For instance, Niger is rich in priced minerals such as uranium and gold, but foreign companies, particularly those from France, mine these natural resources to enrich and develop their countries, leaving Niger and its estimated 26 million population in penury and abject poverty.
It is no wonder, that the Niger junta has now demanded renegotiation of the country’s economic and other contracts with France to ensure that the people of Niger maximized the benefits of their God-given resources.
Insecurity, underpinned by terrorism and Islamic insurgency in West Africa and the Sahel, are the reason for the military presence of France, its European and American allies in the region.
But the junta regimes and local populations are unimpressed. They claim that the foreign forces are instead pursuing their own agendas in the name of fighting terrorism.
Meanwhile, the U.S. which has some 1,100 troops in Niger has been conspicuous in its ambivalence over the military takeover in Niger. After initial condemnation and public show of support and pressure on the Economic Community of West African States (ECOWAS) to take tough measures against the Niger junta, Washington has since found some accommodation with the junta.
Curiously, Washington remains undecided whether the 26 July putsch “is a coup” or “an attempted coup,” while America’s newly appointed Ambassador to Niger recently assumed duty in Niamey. Also, following an understanding reached with the junta, the U.S. has resumed its strategic military drone flights from Niger for surveillance operations across Africa.
At the same time, continued pressure by France and America on ECOWAS to act, has led to the regional bloc’s unmet threat to intervene militarily to restore constitutional order in Niger.
ECOWAS now has every reason to feel undermined and boxed into a tight corner by the inconsistent and double-faced positions by Paris and Washington on Niger, apparently driven by fear in the West of being displaced in Africa by Russia and China.
However, there could be some silver linings in the cloud of geopolitical game in Niger, particularly a bitter lesson for African leaders that international relations are about national interests and the fact that it is Africans that should solve African problems.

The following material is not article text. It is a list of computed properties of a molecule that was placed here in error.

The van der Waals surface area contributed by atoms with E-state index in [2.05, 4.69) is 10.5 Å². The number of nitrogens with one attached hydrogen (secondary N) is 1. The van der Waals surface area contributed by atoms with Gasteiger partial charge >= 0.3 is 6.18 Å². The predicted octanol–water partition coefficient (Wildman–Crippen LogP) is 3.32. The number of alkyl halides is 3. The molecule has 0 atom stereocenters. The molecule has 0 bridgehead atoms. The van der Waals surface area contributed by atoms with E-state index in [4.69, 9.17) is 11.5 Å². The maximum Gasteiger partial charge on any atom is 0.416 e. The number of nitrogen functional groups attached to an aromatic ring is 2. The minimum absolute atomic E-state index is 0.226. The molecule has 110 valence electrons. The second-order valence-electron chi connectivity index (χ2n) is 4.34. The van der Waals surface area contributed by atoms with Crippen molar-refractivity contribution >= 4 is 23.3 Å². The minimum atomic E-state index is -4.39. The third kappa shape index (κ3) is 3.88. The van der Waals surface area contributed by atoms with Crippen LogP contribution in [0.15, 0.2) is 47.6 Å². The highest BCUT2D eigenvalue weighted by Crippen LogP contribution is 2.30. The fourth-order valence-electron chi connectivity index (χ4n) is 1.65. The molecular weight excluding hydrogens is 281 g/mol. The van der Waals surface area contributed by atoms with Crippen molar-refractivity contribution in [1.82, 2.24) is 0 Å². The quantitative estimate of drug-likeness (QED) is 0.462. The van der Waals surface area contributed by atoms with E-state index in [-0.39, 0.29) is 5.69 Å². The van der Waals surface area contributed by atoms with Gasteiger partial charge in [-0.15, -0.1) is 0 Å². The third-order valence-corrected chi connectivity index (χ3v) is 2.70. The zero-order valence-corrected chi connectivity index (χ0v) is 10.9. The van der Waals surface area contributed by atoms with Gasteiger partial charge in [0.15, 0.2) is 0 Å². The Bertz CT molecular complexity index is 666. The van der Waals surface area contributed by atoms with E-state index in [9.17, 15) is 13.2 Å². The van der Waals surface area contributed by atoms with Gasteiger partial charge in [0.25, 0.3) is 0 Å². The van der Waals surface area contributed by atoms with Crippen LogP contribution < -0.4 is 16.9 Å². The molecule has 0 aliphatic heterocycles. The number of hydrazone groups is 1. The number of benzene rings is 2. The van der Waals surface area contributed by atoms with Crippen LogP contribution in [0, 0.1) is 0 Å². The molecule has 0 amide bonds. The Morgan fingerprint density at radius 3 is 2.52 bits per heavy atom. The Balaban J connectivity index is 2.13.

For African countries to develop and prosper, they must be strategic and necessarily review their relationships with foreign powers. Africa is not zero-poor but only badly run and impoverished, no thanks to the conspiracy and unholy alliance between African rulers and powerful foreign interests, be they France, EU, America, China, Russia, or Turkey.
ECOWAS is renowned for achievements in the domain of peace and security. It has to reset its conflict management and resolution strategies with dynamic and properly nuanced home-grown tools, taking into consideration the peculiarities of each situation.
It is obvious that kinetic option in Niger is not only unpopular but risky with potentially unintended catastrophic consequences. Diplomacy, and backchannel initiatives stand a better chance of success when complemented with effective regional sanctions.
Lastly, after more than 60 years of unmitigated exploitation of Africa’s resources through its compromised and corrupt leaders, under the guise of support, France and its Western allies must now listen to the deafening voices of the long-suffering populations yearning for true freedom as opposed to the flag independence granted the former colonies.
*Paul Ejime is a Global Affairs Analyst and Consultant on Peace & Security and Governance Communications